December 18, 2014

 

City News Service 

 

 

A Los Angeles judge recently rejected a motion by the national Pop Warner football organization and a local chapter to dismiss a negligence lawsuit by a teenager whose spinal injury during a 2011 game left him a quadriplegic. Superior Court Judge Frederick Shaller’s ruling means that Donnovan Hill’s litigation can proceed to trial, but added that his mother’s allegation of negligent infliction of emotional distress needs to be further explained. Shaller also found that the plaintiffs may seek punitive damages against the coaches.

 

“The plaintiffs’ allegations that the coaches knew that children would get hurt while tackling as instructed is theoretically malicious or oppressive,” Shaller wrote.

 

The lawsuit was filed in November 2013 on the boy’s behalf by his mother, Crystal Dixon of Los Alamitos, who is also a plaintiff. The suit also names Pop Warner coaches and representatives. It seeks unspecified compensatory and punitive damages. The boy, then 13, fractured his spine on Nov, 6, 2011, during the Midget Orange Bowl championship game at Laguna Hills High School. He was a star player for the Lakewood Lancers.

 

Although fatigued, the boy’s coaches sent him back into the game as a substitute for another defensive player and he was hurt while making a head-first tackle trying to prevent an opposing player from entering the end zone, the suit states.

 

“Donnovan immediately went limp and dropped to the field, unmoving,” the suit states. “Donnovan told those gathered around him that he could not feel his legs.”

 

The boy, now 16, has minimal use of his arms and no independent movement from his upper chest down, according to the suit. Dixon suffered emotional distress from witnessing her son’s accident, the suit states. But Shaller said the lawsuit needs to explain whether Dixon knew her son was taught to tackle with his head.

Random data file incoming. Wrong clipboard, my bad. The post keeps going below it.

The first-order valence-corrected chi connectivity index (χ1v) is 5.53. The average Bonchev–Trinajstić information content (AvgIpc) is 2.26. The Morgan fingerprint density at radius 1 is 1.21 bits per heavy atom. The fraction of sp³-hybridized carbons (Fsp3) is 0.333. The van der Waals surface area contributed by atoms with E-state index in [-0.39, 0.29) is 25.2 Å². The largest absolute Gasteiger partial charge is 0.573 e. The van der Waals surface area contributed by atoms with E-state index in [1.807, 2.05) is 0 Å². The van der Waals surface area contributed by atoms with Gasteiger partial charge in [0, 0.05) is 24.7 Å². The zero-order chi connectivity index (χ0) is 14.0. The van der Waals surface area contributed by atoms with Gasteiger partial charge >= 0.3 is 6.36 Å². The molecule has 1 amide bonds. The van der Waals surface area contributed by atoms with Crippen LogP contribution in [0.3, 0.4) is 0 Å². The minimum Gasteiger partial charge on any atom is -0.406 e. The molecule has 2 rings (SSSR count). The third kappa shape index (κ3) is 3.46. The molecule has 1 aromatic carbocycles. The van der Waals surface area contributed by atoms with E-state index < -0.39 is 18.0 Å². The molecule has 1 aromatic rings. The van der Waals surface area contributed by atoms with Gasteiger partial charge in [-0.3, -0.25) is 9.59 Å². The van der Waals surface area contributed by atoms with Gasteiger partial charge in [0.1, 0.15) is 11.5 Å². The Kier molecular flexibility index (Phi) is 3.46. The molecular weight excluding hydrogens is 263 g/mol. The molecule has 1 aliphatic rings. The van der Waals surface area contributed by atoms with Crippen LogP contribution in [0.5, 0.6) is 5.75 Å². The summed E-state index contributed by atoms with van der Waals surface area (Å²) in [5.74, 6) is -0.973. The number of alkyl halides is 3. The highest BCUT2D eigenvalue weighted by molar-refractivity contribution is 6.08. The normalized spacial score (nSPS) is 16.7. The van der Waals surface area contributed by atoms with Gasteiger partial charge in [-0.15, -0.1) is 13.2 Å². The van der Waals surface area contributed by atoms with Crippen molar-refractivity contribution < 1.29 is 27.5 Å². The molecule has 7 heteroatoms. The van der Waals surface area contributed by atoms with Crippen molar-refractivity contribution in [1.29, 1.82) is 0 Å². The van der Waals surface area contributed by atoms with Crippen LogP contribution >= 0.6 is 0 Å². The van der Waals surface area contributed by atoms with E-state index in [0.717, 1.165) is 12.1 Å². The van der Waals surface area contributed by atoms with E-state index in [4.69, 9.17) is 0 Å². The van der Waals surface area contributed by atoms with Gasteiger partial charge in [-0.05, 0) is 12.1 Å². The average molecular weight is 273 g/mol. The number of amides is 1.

Lawyers for Lakewood Pop Warner and the coaches argued in their court papers that the coaches were immune from liability under federal laws pertaining to volunteers. The attorneys also maintained the plaintiffs must show the coaches intended to cause injuries to the players or that their conduct was reckless.

 

“To encourage aggressive play in football is simply to encourage participants to play the game as it should be played,” the defense attorneys stated in their court papers.

Category: News

December 11, 2014

 

City News Service 

 

 

The Los Angeles County Met­ropolitan Transportation Authority (Metro) recently announced it is seeking additional public suggestions on new potential bike share areas throughout Los Angeles County.  Metro is the lead agency for developing a countywide implementation plan for bike sharing, which enables users to rent a bicycle to make short-distance trips.  When complemented with transit, these bike sharing platforms help reduce travel times, improve access and spur the growth of bicycling as an increasingly viable transportation mode.

 

Metro has developed an interactive Google map consisting of strategically placed bikeshare stations as part of its bikesharing program pilot project in Downtown Los Angeles, Pasadena, Long Beach and Santa Monica. Earlier public input within these pilot cities was substantial, with more than 5,000 “likes” and 400 suggested bikeshare locations.

 

Now, the agency is expanding efforts to identify other areas of the county as it develops a longer-term, regionwide bikesharing program. 

 

Metro’s bikeshare Map, available online at: http://www.metro. net/interactives/html/bikeshare/, enables users to submit a comment on a community they think bikeshare will be successful. Users can submit one comment per community at a time.  Those selecting multiple areas should submit multiple comments. All suggestions will be accepted through Monday, Decem­ber 22.

 

Metro has also identified communities that are “bikeshare ready” which are indicated in orange on the map.  Bikeshare readiness is determined by a number of variables, including population and employment density, job and trip attractors, topography, bicycle infrastructure, community support and funding availability.  Bikeshare ready communities identified by Metro include North Hollywood, the Hollywood area, Westlake, Marina Del Rey, Pico Union and East Los Angeles, among others. 

 

Final bikeshare station locations will be determined by Metro, city staff and future bikeshare operator. Locations will be determined by availability of space, right-of-way, ADA access and various other factors.

 

Metro staff will report to the Board on the Bikeshare Imple­mentation plan for consideration in January 2015.  The plan will include business models that identify how user and advertising fees, corporate sponsorships, and/or grant funding can support bike share operations.  Metro will then move to contract and administer the bikeshare program. First-phase implementation for an initial pilot is currently planned for 2016.